It's summer and nothing much is happening in Rathmoye. So it doesn't go unnoticed when a dark-haired stranger appears on his bicycle and begins photographing the mourners at Mrs. Connulty's funeral. Florian Kilderry couldn't know that the Connultys are said to own half the town: he has only come to Rathmoye to photograph the scorched remains of its burnt- out cinema.
A few miles out in the country, Dillahan, a farmer and a decent man, has married again: Ellie is the young convent girl who came to work for him when he was widowed. Ellie leads a quiet, routine life, often alone while Dillahan runs the farm.
Florian is planning to leave Ireland and start over. Ellie is settled in her new role as Dillahan's wife. But Florian's visit to Rathmoye introduces him to Ellie, and a dangerously reckless attachment begins.
In a characteristically masterly way Trevor evokes the passions and frustrations felt by Ellie and Florian, and by the people of a small Irish town during one long summer.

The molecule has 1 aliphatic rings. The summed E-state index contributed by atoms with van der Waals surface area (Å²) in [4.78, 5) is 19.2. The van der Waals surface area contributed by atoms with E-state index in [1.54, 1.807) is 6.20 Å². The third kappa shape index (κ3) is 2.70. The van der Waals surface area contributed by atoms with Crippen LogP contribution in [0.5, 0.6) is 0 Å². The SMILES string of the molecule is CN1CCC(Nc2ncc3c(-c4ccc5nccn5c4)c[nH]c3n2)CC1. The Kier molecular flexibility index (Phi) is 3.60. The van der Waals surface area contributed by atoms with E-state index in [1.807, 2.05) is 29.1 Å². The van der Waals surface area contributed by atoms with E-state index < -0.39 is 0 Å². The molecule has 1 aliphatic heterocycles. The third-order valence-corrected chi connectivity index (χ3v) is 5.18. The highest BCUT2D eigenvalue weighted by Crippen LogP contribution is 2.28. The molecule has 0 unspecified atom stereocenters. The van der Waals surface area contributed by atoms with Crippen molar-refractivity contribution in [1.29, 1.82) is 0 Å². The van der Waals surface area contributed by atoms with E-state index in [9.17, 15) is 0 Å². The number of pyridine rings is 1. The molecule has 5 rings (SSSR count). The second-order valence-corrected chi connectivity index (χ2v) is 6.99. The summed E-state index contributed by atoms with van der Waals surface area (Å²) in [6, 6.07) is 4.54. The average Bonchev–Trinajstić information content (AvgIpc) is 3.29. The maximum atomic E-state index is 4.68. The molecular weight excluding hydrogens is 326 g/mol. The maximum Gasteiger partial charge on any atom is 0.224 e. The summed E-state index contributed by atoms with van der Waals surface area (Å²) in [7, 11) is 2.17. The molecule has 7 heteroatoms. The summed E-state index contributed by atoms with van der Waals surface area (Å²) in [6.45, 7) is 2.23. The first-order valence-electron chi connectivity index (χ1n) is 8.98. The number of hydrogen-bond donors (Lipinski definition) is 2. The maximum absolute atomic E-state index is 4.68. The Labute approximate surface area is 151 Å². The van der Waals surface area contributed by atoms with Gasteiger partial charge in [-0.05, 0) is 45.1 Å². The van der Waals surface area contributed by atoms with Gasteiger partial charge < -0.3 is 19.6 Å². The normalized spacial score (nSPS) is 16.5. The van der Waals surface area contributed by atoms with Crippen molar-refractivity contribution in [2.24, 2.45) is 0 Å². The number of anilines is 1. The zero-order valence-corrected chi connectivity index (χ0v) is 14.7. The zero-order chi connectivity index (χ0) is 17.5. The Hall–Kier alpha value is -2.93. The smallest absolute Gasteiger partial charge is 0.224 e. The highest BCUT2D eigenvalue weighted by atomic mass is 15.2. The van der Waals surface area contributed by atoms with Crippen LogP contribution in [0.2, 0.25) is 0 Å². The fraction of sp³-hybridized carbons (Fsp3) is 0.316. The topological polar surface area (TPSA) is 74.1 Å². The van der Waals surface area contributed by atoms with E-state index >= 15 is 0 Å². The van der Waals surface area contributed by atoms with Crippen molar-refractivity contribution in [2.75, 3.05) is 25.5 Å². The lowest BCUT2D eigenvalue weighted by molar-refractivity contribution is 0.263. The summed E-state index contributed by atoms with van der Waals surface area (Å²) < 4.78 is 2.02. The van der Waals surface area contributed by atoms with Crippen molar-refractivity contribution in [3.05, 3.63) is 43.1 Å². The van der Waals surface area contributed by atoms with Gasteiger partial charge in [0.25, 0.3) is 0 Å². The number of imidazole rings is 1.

The tragic consequences of a woman s lost honor and a family s shame haunt several generations in Trevor s masterful 14th novel. His prose precisely nuanced and restrained, Trevor depicts a society beginning to loosen itself from the Church s implacable condemnation of sexual immorality. Years ago, Miss Connulty s dragon of a mother forced her into lifelong atonement after she was abandoned by her lover. Now, in the mid-1950s, middle-aged and forever marked for spinsterhood in her small Irish town, she is intent on protecting Ellie Dillahan, the na ve young wife of an older farmer. A foundling raised by nuns, Ellie was sent to housekeep for the widowed farmer, and she is content until her dormant emotions are awakened by a charming but feckless bachelor, Florian Kilderry, who has plans to soon leave Ireland. Their affair is bittersweet, evoking Florian s regretful knowledge that he will cause heartbreak and Ellie s shy but urgent passion and culminating in a surprising resolution. Trevor renders the fictional town of Rathmoye with the precise detail of a photograph, while his portrait of its inhabitants is more subtle and painterly, suggesting their interwoven secrets, respectful traditions and stoic courtesy.